June 2003 - Posts

System Testing
Tuesday, June 17, 2003 11:04 PM

In a project I have been designing and working on lately, we are almost about to finish system testing and enter UAT (user acceptance testing). Its nice to be able to see something you have designed really start to work as intended, but what I find most interesting right about now is that we are also about to do some performance testing. Its good to see your design doing what it was intended to do, but what can it *really* do when you put the "pedal to the metal"?

Its a big web application and has been designed with microsofts best practices in mind. Its extremely resilient and makes heavy use of remoting.

Side Note: I think remoting is a great technology and much under-rated in the web services hype. For a good remoting link, check out one of the remoting gods at http://www.ingorammer.com/RemotingFAQ/RemotingUseCases.html which goes a long way to explaining the right situations for remoting.

To continue, this app is a web based app and allows entry of home loan application for pocessing, validation, PDF creation and sending to processing centres. The information gathered can be quite huge (20 applicants, 10 real estate assets per applicant, 10 non real estate assets per applicant, multiple incomes per applicant, multiple securites per applicant etc. etc). A lot of this info is separated across different pages but not so much as to make the app too clunky. Some pages can weigh in quite heavily and although it is performing extremely well, its never really been "stressed to the max". I have high hopes for the app and think it will do quite well and I will post the performance figures here when its all done to let you know how it goes.

In terms of application progress, its gone very well, with the help of microsoft best practices. These best practices and pre-scriptive architectures are excellent sources of information for system design with performance, scalability, security and any other architecture buzzwords you can think of. I highly recommend them. Check em out at http://msdn.microsoft.com/practices/. They really do help in all aspects and prevent/avoid a lot of problems from the outset of application design.

I'll let you know how perf testing goes.


Monday, June 9, 2003 6:35 PM

Well, my first ever blog entry. I know I'm excited. First a bit of background.

I work for a large international corporation that provides IT services to other companies (typically fairly large ones). This can be project management, web site design, web applications, desktop applications, technical architecture roadmaps, consulting services, and a whole range of other related services.

As one of the main .Net people within my organisation, I carry a defacto evanglist role for .Net in general, whether I like it or not. Our organisation deals with ASP/ASP.NET/Java/J2EE/C/C++/Delphi and any other technology that will enable it to meet its client needs and/or requirements (and therefore make money).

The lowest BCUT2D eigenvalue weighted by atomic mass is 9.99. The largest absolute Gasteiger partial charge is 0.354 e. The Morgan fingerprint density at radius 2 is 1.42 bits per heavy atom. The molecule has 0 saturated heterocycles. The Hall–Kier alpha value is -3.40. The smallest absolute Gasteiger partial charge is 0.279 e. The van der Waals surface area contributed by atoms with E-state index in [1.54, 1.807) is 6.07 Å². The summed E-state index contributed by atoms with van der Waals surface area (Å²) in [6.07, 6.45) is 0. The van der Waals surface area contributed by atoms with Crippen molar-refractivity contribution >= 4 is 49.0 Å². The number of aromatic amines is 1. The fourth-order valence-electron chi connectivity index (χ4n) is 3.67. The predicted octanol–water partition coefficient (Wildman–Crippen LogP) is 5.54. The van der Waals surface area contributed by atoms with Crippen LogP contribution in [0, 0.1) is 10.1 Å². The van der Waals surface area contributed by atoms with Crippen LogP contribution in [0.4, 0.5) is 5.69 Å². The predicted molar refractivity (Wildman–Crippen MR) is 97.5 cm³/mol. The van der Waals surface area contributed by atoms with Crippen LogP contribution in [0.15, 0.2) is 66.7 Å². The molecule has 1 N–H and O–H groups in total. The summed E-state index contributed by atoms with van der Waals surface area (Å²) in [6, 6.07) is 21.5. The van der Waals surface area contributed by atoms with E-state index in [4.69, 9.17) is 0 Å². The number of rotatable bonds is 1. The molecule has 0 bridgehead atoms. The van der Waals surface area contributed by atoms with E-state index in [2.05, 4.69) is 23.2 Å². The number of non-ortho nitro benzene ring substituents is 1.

With that in mind, it would be nice to emphatically state that .Net can meet the clients goals in each and every respect, that the architecture, performance, and features of .Net can not only meet the clients needs, but allow us, as solution providers, to exceed them. While this is certainly true in most cases, a client quite often gets immediately suspect when you zealously state that .Net will solve all their technical hurdles, and that their existing technical investments have either become obsolete and should be discarded, or that they should invest countless man hours and money deploying this new .Net technology throughout their organisation because of all the technical merits that it will garner now and in the future. Again, this may all be true, but people dont like to be bombarded with opinions, especially clients wanting their system/website/solution delivered. They want a solution to their problem in the cheapest and best way possible. I have seen a lot of projects go to different technologies and/or vendors because a solution provider was over enthusiastic about a particular technology or simply bad mouthed their existing technology in favour of an all encompassing new technology (in this case .Net).

Whats my point? Well, sometimes you have to lose a battle to win the war. Go with a clients demands on technology, and try to factor in .Net where possible, but not to extremes. An over zealous proponent can do as much harm as a really bad implementation/system for a technology. Integrate where you can, demonstrate that the part that is .Net is performing well, and has potential to perform better, but given the constraints of the system its integrating with, your options are limited. Show a client whats possible, but dont force the issue, know when to step back and allow things to proceed, perhaps not optimally for getting .Net into the picture, but in time, you can demonstrate the case.

Be a solution provider for your client, and provide a solution that meets their needs, budget and inclination. As fellow .Netters, we know that its a brilliant technology, but like politics and religion, you cant be too pushy or your technical arcguments wont mean a thing.

Hope my first blog hasn't bored you too much.


More Posts

This Blog